24. DeMatteo RP, et al. Anatomic segmental hepatic resection is superior to wedge resection as an oncologic operation for colorectal liver metastases. J Gastrointest Surg. 2000;4(2):178–184. doi: 10.1016/S1091-255X(00)80054-2. [PubMed] [Cross Ref]
25. Kokudo N, et al. Anatomical major resection versus nonanatomical limited resection for liver metastases from colorectal carcinoma. Am J Surg. 2001;181(2):153–159. doi: 10.1016/S0002-9610(00)00560-2. [PubMed] [Cross Ref]
26. Stewart GD, et al. The extent of resection influences outcome following hepatectomy for colorectal liver metastases. Eur J Surg Oncol. 2004;30(4):370–376. doi: 10.1016/j.ejso.2004.01.011. [PubMed] [Cross Ref]
27. Finch RJ, et al. Effect of type of resection on outcome of hepatic resection for colorectal metastases. Br J Surg. 2007;94(10):1242–1248. doi: 10.1002/bjs.5640. [PubMed] [Cross Ref]
28. Sarpel U, et al. Does anatomic versus nonanatomic resection affect recurrence and survival in patients undergoing surgery for colorectal liver metastasis? Ann Surg Oncol. 2009;16(2):379–384. doi: 10.1245/s10434-008-0218-2. [PubMed] [Cross Ref]
29. Adam R, et al. Patients with initially unresectable colorectal liver metastases: is there a possibility of cure? J Clin Oncol. 2009;27(11):1829–1835. doi: 10.1200/JCO.2008.19.9273. [PubMed] [Cross Ref]
30. Pool AE, et al. Stereotactic body radiation therapy for colorectal liver metastases. Br J Surg. 2010;97(3):377–382. doi: 10.1002/bjs.6895. [PubMed] [Cross Ref]
31. Yamamoto J, et al. Repeat liver resection for recurrent colorectal liver metastases. Am J Surg. 1999;178(4):275–281. doi: 10.1016/S0002-9610(99)00176-2. [PubMed] [Cross Ref]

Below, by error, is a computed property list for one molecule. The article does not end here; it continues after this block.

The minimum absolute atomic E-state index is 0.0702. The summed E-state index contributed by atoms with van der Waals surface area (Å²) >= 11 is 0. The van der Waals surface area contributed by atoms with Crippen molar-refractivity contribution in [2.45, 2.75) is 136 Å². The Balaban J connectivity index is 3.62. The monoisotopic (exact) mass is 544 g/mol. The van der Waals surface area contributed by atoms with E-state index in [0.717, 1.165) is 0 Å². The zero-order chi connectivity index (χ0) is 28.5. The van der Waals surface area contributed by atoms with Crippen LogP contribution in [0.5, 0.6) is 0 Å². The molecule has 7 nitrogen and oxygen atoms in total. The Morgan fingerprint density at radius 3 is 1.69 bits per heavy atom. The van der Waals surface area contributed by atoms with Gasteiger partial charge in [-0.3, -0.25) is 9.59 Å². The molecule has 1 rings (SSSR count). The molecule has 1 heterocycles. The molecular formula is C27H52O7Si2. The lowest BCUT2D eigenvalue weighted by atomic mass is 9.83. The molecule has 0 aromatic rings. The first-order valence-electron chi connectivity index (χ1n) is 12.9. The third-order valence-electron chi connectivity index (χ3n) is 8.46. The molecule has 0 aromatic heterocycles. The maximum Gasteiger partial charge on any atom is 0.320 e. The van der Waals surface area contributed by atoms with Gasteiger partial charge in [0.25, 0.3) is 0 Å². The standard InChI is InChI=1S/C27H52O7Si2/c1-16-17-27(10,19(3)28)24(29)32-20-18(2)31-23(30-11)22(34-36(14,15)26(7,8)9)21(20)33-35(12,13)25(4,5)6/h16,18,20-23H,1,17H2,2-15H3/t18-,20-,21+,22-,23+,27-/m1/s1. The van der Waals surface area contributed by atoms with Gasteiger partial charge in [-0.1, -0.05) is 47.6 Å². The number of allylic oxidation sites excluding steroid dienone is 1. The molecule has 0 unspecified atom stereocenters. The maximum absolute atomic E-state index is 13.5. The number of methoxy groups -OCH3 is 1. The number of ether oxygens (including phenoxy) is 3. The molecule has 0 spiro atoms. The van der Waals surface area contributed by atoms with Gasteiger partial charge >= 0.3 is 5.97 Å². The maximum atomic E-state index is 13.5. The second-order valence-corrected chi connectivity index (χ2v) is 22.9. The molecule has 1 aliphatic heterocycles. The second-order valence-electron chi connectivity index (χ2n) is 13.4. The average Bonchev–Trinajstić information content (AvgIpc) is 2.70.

32. Shaw IM, et al. Repeat hepatic resection for recurrent colorectal liver metastases is associated with favourable long-term survival. Br J Surg. 2006;93(4):457–464. doi: 10.1002/bjs.5323. [PubMed] [Cross Ref]
33. Petrowsky H, et al. Second liver resections are safe and effective treatment for recurrent hepatic metastases from colorectal cancer: a bi-institutional analysis. Ann Surg. 2002;235(6):863–871. doi: 10.1097/00000658-200206000-00015. [PubMed] [Cross Ref]
34. Bodingbauer M, et al. Size of surgical margin does not influence recurrence rates after curative liver resection for colorectal cancer liver metastases. Br J Surg. 2007;94(9):1133–1138. doi: 10.1002/bjs.5762. [PubMed] [Cross Ref]
35. Pawlik TM, et al. Effect of surgical margin status on survival and site of recurrence after hepatic resection for colorectal metastases. Ann Surg. 2005;241(5):715–722. doi: 10.1097/01.sla.0000160703.75808.7d. [PubMed] [Cross Ref]
36. Yamamoto J, et al. Pathologic support for limited hepatectomy in the treatment of liver metastases from colorectal cancer. Ann Surg. 1995;221(1):74–78. doi: 10.1097/00000658-199501000-00009. [PubMed] [Cross Ref]
37. Kokudo N, et al. Genetic and histological assessment of surgical margins in resected liver metastases from colorectal carcinoma: minimum surgical margins for successful resection. Arch Surg. 2002;137(7):833–840. doi: 10.1001/archsurg.137.7.833. [PubMed] [Cross Ref]

Articles from Springer Open Choice are provided here courtesy of Springer